A poem about demonetization.
With apologies to Poe.
Once upon a lazy Tuesday, as I tried to make some headway
On some work I could not delay, my eyelids began to droop.
While I swayed, almost sleeping, suddenly there came a beeping
As of some old lady weeping, weeping in a Whatsapp group
“’Tis some forward,” I muttered, “creeping in some Whatsapp group—
Only this, no need to swoop.”
Ah, vividly I remember, it was in early November;
And each Opposition party member sought to protest upon the floor.
Eagerly I wished to get, some sort of connection to the net
On my old and battered handset, so I could see the damn message
So I could see and read and then delete the damn Whatsapp message
And live in peace for evermore.
Presently my connection grew stronger, hesitating then no longer,
“Modi,” said I, “or madman, truly your forgiveness I implore;
But the fact is I was sleeping, and so silently you came sneaking,
And so seriously you came speaking, speaking in a Whatsapp video,
That I scarce was sure it was you”—here I opened full screen the video;
Darkness there and nothing more.
Deep into that video peering, long I stood there, wondering, fearing,
Muttering, counting notes I never cared to count before;
But the silence was unbroken, and Doordarshan gave no token,
And the only word there spoken was the whispered word, “Mitron?”
This I whispered, and an echo murmured back the word, “Mitron!”—
Merely this and nothing more.
And into the city turning, all my soul within me burning,
I rushed forth with a single yearning: some cash to scavenge for.
“Surely,” said I, “surely that is a hawker selling ragda pattice
And an ATM next to him that is attracting an uproar,
Let me go and check out what’s attracting this uproar –
‘Tis a queue! And nothing more!”
As I joined the queue rejoicing, it bowed its head as one, sighing,
As if in that one recoiling, its whole soul did it outpour.
Nothing further then it uttered – not a bag nor cellphone fluttered –
Till I scarcely more than muttered “Other tellers have shut before –
In a minute this one will too, as machines have done before.”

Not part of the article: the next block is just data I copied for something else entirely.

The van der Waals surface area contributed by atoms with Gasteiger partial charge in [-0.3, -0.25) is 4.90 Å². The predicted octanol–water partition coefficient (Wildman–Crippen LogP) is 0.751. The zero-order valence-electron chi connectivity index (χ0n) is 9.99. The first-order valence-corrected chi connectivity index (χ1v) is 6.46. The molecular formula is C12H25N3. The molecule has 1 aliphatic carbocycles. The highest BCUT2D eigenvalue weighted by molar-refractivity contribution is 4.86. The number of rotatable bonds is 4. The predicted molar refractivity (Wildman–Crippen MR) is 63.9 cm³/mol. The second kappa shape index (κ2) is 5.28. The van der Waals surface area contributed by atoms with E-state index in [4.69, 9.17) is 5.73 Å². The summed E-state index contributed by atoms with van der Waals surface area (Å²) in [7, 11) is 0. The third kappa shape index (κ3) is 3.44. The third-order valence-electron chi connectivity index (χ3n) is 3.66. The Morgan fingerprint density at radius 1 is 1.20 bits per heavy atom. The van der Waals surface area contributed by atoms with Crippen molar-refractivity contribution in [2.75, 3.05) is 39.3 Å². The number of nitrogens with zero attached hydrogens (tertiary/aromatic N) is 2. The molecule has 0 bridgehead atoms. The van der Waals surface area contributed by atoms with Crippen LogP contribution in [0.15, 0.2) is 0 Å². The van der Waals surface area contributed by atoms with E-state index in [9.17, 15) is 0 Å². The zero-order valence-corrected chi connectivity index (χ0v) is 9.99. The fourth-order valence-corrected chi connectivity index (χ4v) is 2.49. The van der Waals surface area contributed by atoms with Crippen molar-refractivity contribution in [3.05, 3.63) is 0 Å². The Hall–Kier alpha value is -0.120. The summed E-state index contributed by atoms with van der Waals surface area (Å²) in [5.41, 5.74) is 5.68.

But then I walked through the door.
Open here it flung its shutter, when, with many a flirt and flutter,
Out there dropped a malnourished two thousand rupee note;
No great texture or design had it, I noticed as I quickly read it,
But, at least, to its great credit, it was a valid banknote—
It was a valid, legal, “tender”, and life-saving banknote—
For now, I could float.
Outside, the note lay unfolded, as I observed and closely read
The rectangular piece of pinkish red paper that I there bore.
“Though you might fulfill your duty, you,” I said, “are sure no beauty,
Nor would many call you a cutie; in fact you’re an eyesore;
You’re a cheap and gaudy, third-rate, showy, substandard eyesore.”
Quoth the note “Mitron”.
Much I marveled this ungainly note to hear discourse so plainly,
Though its answer little meaning–little relevancy bore;
For you must accept the truth, that no healthy and sober youth
Had ever held such a smooth-talking currency note,
Such a smooth-talking, pink, badly-printed two thousand rupee note
That addressed him as “Mitron”.
Then, methought, the air grew denser, just outside the cash dispenser,
So I started moving, tenser, to the adjacent grocery store.
Here a grizzled, old, undaunted man, with eyes dark and haunted,
Looked at me as if he wanted to ask me something more
As if he wanted nothing but to ask me something more.
I stared at this eyesore.
“Prophet!” said he, “note-bearer, may none be wiser or fairer,
By that man that looks out for us – that Modi we both adore –
Tell this soul cloven by mayhem, if within that ATM,
It shall clasp a sainted gem which it has come here for –
Clasp the rare and radiant pink gem which it has come here for.”
I said, “Patience, mitron.”
“Be that word our sign of parting, anti-national!” he shrieked upstarting –
“Get thee gone to Pakistan or the next-door grocery store!
Leave no paper slip as token of that lie thy soul hath spoken!
Leave my patriotism unbroken! – go to Balaji general store!
Go and buy your treasonous goods from Balaji general store!”
So I gladly went next door.
And the queue, never dwindling, still is waiting, still is waiting,
Outside the SBI ATM, beside the grocery store;
And their eyes have all the seeming of a demon’s that is dreaming,
And the burly ATM guard throws his weight around the door;
But have patience, wait for fifty, hundred, two hundred days more,
A few more months, mitron!